Altered microbiomes in bovine digital dermatitis lesions, and the gut as a pathogen reservoir.

Zinicola M, Lima F, Lima S, Machado V, Gomez M, Döpfer D, Guard C, Bicalho R - PLoS ONE (2015)

Discriminant analysis of superficial and deep strata samples from healthy skin, inactive digital dermatitis lesions and active digital dermatitis lesions.
© Copyright Policy
Related In: Results  -  Collection

License
Show All Figures
getmorefigures.php?uid=PMC4362943&req=5

pone.0120504.g004: Discriminant analysis of superficial and deep strata samples from healthy skin, inactive digital dermatitis lesions and active digital dermatitis lesions.
Mentions: Healthy skin samples were strongly discriminated from active and inactive DD lesions, and considerable discrimination between active and inactive lesions was also indicated by stepwise discriminant analysis (Fig. 4). Differences in the microbial diversity of superficial and deep strata samples between healthy skin and DD lesions (active and inactive) are illustrated by Canonical 1 (Fig. 4). Differences between active and inactive lesions are illustrated by Canonical 2 (Fig. 4). Canonical 3 illustrates differences, mostly minor, between superficial and deep samples of inactive lesions (Fig. 4). The canonical scores for each bacterial taxon that were used to discriminate the microbiomes of healthy skin, active DD lesions, and inactive lesions of superficial and deep samples are presented in S1, S2 and S3 Figs., respectively.

Bottom Line: In conclusion, our data support the concept that DD is a polymicrobial disease, with active DD lesions having a markedly distinct microbiome dominated by T. denticola, T. maltophilum, T. medium, T. putidum, T. phagedenis and T. paraluiscuniculi.Furthermore, these Treponema species are nearly ubiquitously found in rumen and fecal microbiomes, suggesting that the gut is an important reservoir of microbes involved in DD pathogenesis.Additionally, the bacterium Candidatus Amoebophilus asiaticus was highly abundant in active and inactive DD lesions.

View Article: PubMed Central - PubMed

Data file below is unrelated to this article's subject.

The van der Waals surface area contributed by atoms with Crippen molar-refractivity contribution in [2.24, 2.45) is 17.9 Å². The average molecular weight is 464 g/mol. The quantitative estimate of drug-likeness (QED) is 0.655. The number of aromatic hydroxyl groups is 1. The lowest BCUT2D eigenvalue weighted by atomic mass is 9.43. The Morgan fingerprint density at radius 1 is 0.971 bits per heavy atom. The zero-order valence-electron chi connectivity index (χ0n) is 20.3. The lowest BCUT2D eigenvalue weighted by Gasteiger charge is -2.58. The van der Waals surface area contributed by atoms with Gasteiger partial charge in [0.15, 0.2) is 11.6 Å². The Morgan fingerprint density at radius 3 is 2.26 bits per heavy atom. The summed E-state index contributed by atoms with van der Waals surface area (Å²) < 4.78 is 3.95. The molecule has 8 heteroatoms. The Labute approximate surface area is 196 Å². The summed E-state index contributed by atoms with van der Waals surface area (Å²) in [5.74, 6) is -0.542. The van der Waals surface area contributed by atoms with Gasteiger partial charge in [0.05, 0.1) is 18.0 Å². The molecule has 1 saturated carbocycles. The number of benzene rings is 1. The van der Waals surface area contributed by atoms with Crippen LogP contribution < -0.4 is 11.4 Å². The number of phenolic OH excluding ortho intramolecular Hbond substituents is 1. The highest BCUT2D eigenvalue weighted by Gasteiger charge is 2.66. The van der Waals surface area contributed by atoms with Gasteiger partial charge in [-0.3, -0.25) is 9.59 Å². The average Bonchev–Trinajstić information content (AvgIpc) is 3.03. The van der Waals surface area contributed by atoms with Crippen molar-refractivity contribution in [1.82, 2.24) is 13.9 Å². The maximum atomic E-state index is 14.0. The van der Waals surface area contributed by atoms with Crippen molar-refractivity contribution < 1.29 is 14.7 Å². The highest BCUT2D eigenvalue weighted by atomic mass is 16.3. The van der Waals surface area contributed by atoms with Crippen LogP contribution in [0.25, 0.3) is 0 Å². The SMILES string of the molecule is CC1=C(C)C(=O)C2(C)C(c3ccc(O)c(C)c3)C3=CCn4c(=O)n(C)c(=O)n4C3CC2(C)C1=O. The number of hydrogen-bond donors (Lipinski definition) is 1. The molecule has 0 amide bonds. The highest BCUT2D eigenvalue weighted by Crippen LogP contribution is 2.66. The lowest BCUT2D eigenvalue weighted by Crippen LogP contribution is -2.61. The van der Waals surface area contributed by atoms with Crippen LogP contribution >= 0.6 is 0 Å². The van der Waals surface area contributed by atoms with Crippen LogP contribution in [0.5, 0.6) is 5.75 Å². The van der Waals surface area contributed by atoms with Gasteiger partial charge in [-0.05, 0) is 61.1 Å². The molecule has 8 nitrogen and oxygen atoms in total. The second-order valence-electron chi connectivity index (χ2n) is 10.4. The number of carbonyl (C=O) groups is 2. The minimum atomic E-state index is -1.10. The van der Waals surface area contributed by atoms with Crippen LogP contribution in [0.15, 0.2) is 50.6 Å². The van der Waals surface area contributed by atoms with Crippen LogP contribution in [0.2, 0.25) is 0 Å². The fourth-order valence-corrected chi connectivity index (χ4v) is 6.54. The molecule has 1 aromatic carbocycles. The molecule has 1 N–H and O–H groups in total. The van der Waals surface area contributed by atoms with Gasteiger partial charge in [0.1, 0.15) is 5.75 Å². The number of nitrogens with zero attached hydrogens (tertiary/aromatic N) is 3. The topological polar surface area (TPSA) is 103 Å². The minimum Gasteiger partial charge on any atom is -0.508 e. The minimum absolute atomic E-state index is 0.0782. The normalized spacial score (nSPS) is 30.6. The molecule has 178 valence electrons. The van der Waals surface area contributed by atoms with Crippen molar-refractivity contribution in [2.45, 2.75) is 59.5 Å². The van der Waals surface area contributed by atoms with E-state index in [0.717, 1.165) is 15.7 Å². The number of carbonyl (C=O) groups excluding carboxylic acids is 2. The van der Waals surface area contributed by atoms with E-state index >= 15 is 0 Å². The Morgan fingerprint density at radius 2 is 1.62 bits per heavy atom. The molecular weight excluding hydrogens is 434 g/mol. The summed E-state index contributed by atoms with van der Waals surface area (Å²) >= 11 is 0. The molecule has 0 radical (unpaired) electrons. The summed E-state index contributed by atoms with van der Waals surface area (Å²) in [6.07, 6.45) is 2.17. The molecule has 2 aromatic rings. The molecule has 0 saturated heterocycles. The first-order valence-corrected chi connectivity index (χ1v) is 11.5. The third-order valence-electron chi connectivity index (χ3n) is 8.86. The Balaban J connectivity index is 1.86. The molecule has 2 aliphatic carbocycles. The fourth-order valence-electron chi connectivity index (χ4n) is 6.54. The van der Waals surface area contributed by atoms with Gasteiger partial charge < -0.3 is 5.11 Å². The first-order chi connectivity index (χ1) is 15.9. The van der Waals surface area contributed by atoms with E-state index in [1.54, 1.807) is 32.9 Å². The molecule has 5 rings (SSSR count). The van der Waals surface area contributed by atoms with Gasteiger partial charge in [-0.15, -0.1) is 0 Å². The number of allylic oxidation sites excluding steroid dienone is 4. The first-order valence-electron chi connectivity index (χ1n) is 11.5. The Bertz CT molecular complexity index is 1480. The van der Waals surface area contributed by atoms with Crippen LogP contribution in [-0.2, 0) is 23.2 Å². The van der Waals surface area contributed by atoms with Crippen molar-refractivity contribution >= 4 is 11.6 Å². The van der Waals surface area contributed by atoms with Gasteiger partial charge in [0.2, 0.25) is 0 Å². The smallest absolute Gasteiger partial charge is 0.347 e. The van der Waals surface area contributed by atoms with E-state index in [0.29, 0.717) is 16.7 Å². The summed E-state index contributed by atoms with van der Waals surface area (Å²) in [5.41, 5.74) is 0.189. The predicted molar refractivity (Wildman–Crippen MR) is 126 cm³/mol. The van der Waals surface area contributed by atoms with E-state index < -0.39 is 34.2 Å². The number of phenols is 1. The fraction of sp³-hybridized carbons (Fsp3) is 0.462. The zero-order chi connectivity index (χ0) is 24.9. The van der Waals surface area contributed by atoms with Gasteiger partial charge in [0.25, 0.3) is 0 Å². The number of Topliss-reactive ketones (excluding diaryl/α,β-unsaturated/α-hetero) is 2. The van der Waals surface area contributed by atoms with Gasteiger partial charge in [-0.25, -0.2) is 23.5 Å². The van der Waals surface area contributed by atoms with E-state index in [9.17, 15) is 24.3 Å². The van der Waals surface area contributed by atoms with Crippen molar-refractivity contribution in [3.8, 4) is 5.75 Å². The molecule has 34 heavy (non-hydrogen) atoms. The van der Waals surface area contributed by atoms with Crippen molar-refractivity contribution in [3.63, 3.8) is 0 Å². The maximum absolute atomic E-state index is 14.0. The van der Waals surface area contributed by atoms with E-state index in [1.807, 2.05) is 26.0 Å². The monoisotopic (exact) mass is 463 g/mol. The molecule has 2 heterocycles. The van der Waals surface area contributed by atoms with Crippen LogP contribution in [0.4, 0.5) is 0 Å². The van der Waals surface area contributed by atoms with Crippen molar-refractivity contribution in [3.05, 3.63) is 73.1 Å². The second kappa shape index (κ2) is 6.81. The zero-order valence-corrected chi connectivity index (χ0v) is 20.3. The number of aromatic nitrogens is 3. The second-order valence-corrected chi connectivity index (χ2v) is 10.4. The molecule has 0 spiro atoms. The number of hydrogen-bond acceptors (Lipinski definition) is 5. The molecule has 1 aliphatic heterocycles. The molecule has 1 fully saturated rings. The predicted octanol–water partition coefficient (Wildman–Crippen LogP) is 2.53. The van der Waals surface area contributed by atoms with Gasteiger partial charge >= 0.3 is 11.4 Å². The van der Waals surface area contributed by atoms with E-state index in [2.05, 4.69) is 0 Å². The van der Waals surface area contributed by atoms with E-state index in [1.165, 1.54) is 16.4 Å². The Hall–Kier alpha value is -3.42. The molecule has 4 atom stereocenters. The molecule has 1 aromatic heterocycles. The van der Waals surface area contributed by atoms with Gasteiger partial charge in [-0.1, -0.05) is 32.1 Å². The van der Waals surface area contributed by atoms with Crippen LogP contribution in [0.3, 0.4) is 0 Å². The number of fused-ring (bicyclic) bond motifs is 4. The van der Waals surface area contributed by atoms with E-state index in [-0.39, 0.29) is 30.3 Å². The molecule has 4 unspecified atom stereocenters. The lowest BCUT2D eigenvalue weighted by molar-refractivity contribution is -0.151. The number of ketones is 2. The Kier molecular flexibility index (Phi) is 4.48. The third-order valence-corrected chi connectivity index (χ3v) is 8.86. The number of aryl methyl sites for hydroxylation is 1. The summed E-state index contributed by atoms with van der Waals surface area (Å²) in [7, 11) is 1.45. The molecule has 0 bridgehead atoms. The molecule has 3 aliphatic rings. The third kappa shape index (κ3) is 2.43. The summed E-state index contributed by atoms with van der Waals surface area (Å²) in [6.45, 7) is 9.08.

Affiliation: Department of Population Medicine and Diagnostic Sciences, Cornell University, Ithaca, New York, United States of America.

ABSTRACT
Bovine digital dermatitis (DD) is the most important infectious disease associated with lameness in cattle worldwide. Since the disease was first described in 1974, a series of Treponema species concurrent with other microbes have been identified in DD lesions, suggesting a polymicrobial etiology. However, the pathogenesis of DD and the source of the causative microbes remain unclear. Here we characterized the microbiomes of healthy skin and skin lesions in dairy cows affected with different stages of DD and investigated the gut microbiome as a potential reservoir for microbes associated with this disease. Discriminant analysis revealed that the microbiomes of healthy skin, active DD lesions (ulcerative and chronic ulcerative) and inactive DD lesions (healing and chronic proliferative) are completely distinct. Treponema denticola, Treponema maltophilum, Treponema medium, Treponema putidum, Treponema phagedenis and Treponema paraluiscuniculi were all found to be present in greater relative abundance in active DD lesions when compared with healthy skin and inactive DD lesions, and these same Treponema species were nearly ubiquitously present in rumen and fecal microbiomes. The relative abundance of Candidatus Amoebophilus asiaticus, a bacterium not previously reported in DD lesions, was increased in both active and inactive lesions when compared with healthy skin. In conclusion, our data support the concept that DD is a polymicrobial disease, with active DD lesions having a markedly distinct microbiome dominated by T. denticola, T. maltophilum, T. medium, T. putidum, T. phagedenis and T. paraluiscuniculi. Furthermore, these Treponema species are nearly ubiquitously found in rumen and fecal microbiomes, suggesting that the gut is an important reservoir of microbes involved in DD pathogenesis. Additionally, the bacterium Candidatus Amoebophilus asiaticus was highly abundant in active and inactive DD lesions.

Show MeSH
Related in: MedlinePlus